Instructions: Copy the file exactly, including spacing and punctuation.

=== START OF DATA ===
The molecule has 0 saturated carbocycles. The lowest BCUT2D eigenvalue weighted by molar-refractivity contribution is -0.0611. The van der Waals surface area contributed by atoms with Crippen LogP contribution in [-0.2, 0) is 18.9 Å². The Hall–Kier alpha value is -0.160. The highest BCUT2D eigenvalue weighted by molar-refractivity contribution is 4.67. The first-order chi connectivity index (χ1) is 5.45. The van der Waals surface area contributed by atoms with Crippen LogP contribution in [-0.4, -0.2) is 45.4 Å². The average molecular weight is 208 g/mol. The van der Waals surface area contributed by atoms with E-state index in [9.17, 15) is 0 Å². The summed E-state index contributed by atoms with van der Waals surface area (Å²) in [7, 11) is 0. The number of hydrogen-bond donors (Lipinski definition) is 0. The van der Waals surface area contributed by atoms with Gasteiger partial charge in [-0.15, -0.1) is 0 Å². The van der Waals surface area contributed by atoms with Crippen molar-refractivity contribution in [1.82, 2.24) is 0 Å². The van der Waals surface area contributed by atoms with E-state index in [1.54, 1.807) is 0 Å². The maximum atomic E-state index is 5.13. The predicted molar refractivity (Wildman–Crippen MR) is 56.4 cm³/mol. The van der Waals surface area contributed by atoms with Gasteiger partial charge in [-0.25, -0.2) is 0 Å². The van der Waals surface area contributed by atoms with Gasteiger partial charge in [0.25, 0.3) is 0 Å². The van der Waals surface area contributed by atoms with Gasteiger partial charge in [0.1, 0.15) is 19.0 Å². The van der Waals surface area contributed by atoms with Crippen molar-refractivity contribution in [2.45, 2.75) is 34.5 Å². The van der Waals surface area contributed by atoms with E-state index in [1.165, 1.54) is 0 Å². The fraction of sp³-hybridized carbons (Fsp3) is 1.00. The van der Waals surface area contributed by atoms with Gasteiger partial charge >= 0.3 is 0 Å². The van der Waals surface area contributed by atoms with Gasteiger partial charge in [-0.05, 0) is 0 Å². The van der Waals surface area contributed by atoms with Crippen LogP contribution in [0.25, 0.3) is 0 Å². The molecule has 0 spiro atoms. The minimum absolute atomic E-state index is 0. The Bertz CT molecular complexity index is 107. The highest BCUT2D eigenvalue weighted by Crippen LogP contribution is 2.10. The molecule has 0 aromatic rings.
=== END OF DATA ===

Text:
The molecule has 0 saturated carbocycles. The lowest BCUT2D eigenvalue weighted by molar-refractivity contribution is -0.0611. The van der Waals surface area contributed by atoms with Crippen LogP contribution in [-0.2, 0) is 18.9 Å². The Hall–Kier alpha value is -0.160. The highest BCUT2D eigenvalue weighted by molar-refractivity contribution is 4.67. The first-order chi connectivity index (χ1) is 5.45. The van der Waals surface area contributed by atoms with Crippen LogP contribution in [-0.4, -0.2) is 45.4 Å². The average molecular weight is 208 g/mol. The van der Waals surface area contributed by atoms with E-state index in [9.17, 15) is 0 Å². The summed E-state index contributed by atoms with van der Waals surface area (Å²) in [7, 11) is 0. The number of hydrogen-bond donors (Lipinski definition) is 0. The van der Waals surface area contributed by atoms with Gasteiger partial charge in [-0.15, -0.1) is 0 Å². The van der Waals surface area contributed by atoms with Crippen molar-refractivity contribution in [1.82, 2.24) is 0 Å². The van der Waals surface area contributed by atoms with E-state index in [1.54, 1.807) is 0 Å². The maximum atomic E-state index is 5.13. The predicted molar refractivity (Wildman–Crippen MR) is 56.4 cm³/mol. The van der Waals surface area contributed by atoms with Gasteiger partial charge in [-0.25, -0.2) is 0 Å². The van der Waals surface area contributed by atoms with Gasteiger partial charge in [0.25, 0.3) is 0 Å². The van der Waals surface area contributed by atoms with Gasteiger partial charge in [0.1, 0.15) is 19.0 Å². The van der Waals surface area contributed by atoms with Crippen molar-refractivity contribution in [2.45, 2.75) is 34.5 Å². The van der Waals surface area contributed by atoms with E-state index in [1.165, 1.54) is 0 Å². The fraction of sp³-hybridized carbons (Fsp3) is 1.00. The van der Waals surface area contributed by atoms with Gasteiger partial charge >= 0.3 is 0 Å². The van der Waals surface area contributed by atoms with Gasteiger partial charge in [-0.05, 0) is 0 Å². The van der Waals surface area contributed by atoms with Crippen LogP contribution in [0.25, 0.3) is 0 Å². The molecule has 0 spiro atoms. The minimum absolute atomic E-state index is 0. The Bertz CT molecular complexity index is 107. The highest BCUT2D eigenvalue weighted by Crippen LogP contribution is 2.10. The molecule has 0 aromatic rings.